A 2020 INRIX report stated drivers in the Portland metro area lost 89 hours being stuck in traffic. In 2017, ODOT’s “Value Pricing” team told the Vancouver City Council that 72 percent of Oregon citizens say congestion is a very serious problem. The Interstate 5 corridor was congested over 12 hours a day. There were 35 bottlenecks in the region at the time.

In remarks to the Dec. 2020 Bi-state Bridge Committee of legislators, Sen. Lynda Wilson (Republican, 17th District) emphasized similar points. “We can’t lose sight of the fact that the primary purpose is to serve the commuters and freight haulers,” she said. She listed three primary concerns — commuters, freight mobility, and safety.

Later in the meeting Wilson added: “it just concerns me that we’re not keeping our eye on the ball here with freight mobility and congestion relief and the safety of the bridge.”

In her 2018 letter to Gov. Jay Inslee, Rep. Kraft stated: “I ask you to stop pressing mass transit on our citizens and instead support a 3rd bridge for the benefit of our commuters, freight community, and statewide commerce.”

Citizens might wonder, will the IBRP administrator Greg Johnson follow the desires of the people on both sides of the river? How will he significantly reduce traffic congestion and improve the movement of freight?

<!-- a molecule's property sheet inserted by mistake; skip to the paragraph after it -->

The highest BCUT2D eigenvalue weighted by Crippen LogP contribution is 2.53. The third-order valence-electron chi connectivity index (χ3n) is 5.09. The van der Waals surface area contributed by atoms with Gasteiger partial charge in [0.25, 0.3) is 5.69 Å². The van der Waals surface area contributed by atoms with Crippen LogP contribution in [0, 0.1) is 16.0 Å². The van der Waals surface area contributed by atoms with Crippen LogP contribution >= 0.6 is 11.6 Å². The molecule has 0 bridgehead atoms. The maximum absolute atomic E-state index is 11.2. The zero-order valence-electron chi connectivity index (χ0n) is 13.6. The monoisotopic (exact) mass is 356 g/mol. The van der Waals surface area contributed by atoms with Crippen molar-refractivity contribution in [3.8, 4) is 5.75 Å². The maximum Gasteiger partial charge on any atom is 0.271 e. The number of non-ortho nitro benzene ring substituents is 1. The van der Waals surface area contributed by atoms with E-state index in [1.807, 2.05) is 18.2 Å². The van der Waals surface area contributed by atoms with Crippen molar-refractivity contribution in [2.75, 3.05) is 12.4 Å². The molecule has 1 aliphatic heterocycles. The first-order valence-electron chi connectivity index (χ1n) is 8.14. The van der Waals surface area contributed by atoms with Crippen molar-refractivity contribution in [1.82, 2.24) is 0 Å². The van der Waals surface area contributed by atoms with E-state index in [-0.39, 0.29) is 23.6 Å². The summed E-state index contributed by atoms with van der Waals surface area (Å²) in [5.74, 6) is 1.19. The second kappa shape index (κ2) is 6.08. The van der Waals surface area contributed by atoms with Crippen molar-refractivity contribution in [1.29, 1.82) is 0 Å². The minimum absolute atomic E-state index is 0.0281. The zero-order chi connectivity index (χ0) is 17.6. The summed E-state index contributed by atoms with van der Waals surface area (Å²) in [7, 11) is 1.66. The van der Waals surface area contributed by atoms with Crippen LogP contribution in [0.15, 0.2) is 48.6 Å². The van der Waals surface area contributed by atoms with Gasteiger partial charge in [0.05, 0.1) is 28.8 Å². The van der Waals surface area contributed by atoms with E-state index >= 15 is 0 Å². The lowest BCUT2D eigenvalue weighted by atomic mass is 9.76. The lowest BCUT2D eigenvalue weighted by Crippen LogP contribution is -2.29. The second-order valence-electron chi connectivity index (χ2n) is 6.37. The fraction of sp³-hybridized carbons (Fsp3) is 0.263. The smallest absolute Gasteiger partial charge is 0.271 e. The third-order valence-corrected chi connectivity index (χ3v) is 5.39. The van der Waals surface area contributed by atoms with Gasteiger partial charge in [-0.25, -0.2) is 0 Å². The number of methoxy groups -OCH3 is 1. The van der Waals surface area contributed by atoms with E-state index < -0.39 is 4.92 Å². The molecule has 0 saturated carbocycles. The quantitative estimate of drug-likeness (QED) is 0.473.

At the Feb. 17 ESG meeting, there were some surprising statements from members of the steering group providing direction and oversight of the project. During a lengthy discussion about what had changed from the Columbia River Crossing (CRC) until today, there was a lot of discussion about equity and climate change.

Peterson mentioned the cost of lost time to people. “Let’s just put on the table that there is a cost right now to the level of congestion,” she said. “And that cost is incredibly high to people in terms of their time, as well as whatever fuel they’re burning while they’re on that bridge.”

But later Peterson emphasized the need for high capacity transit. “One of the big things that’s different on both sides of the river in terms of travel demand is that conversation around tolling; as well as high capacity transit and the value that both sides have on high capacity transit now and getting that across both sides. So I think these two things are extremely important to get into the Purpose and Need statement.”